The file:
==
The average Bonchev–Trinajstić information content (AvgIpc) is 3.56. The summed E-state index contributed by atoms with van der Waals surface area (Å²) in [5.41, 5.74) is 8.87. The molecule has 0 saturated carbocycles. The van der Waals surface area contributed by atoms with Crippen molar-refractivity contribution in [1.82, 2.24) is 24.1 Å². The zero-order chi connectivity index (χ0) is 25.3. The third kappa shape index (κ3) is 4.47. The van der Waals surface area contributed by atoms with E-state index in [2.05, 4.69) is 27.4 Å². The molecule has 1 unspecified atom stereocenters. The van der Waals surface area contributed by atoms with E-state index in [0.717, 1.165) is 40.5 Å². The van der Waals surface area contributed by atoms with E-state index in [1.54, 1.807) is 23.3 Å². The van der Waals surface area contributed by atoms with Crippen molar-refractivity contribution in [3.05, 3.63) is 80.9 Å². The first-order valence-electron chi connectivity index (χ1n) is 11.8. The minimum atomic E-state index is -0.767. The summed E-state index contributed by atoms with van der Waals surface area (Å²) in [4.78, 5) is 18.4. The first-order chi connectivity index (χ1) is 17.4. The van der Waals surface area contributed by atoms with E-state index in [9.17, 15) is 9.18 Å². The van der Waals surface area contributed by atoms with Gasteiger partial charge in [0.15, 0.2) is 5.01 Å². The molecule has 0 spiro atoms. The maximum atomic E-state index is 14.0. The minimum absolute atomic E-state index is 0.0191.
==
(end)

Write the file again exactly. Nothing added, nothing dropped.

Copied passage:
The average Bonchev–Trinajstić information content (AvgIpc) is 3.56. The summed E-state index contributed by atoms with van der Waals surface area (Å²) in [5.41, 5.74) is 8.87. The molecule has 0 saturated carbocycles. The van der Waals surface area contributed by atoms with Crippen molar-refractivity contribution in [1.82, 2.24) is 24.1 Å². The zero-order chi connectivity index (χ0) is 25.3. The third kappa shape index (κ3) is 4.47. The van der Waals surface area contributed by atoms with E-state index in [2.05, 4.69) is 27.4 Å². The molecule has 1 unspecified atom stereocenters. The van der Waals surface area contributed by atoms with E-state index in [0.717, 1.165) is 40.5 Å². The van der Waals surface area contributed by atoms with E-state index in [1.54, 1.807) is 23.3 Å². The van der Waals surface area contributed by atoms with Crippen molar-refractivity contribution in [3.05, 3.63) is 80.9 Å². The first-order valence-electron chi connectivity index (χ1n) is 11.8. The minimum atomic E-state index is -0.767. The summed E-state index contributed by atoms with van der Waals surface area (Å²) in [4.78, 5) is 18.4. The first-order chi connectivity index (χ1) is 17.4. The van der Waals surface area contributed by atoms with E-state index in [9.17, 15) is 9.18 Å². The van der Waals surface area contributed by atoms with Gasteiger partial charge in [0.15, 0.2) is 5.01 Å². The molecule has 0 spiro atoms. The maximum atomic E-state index is 14.0. The minimum absolute atomic E-state index is 0.0191.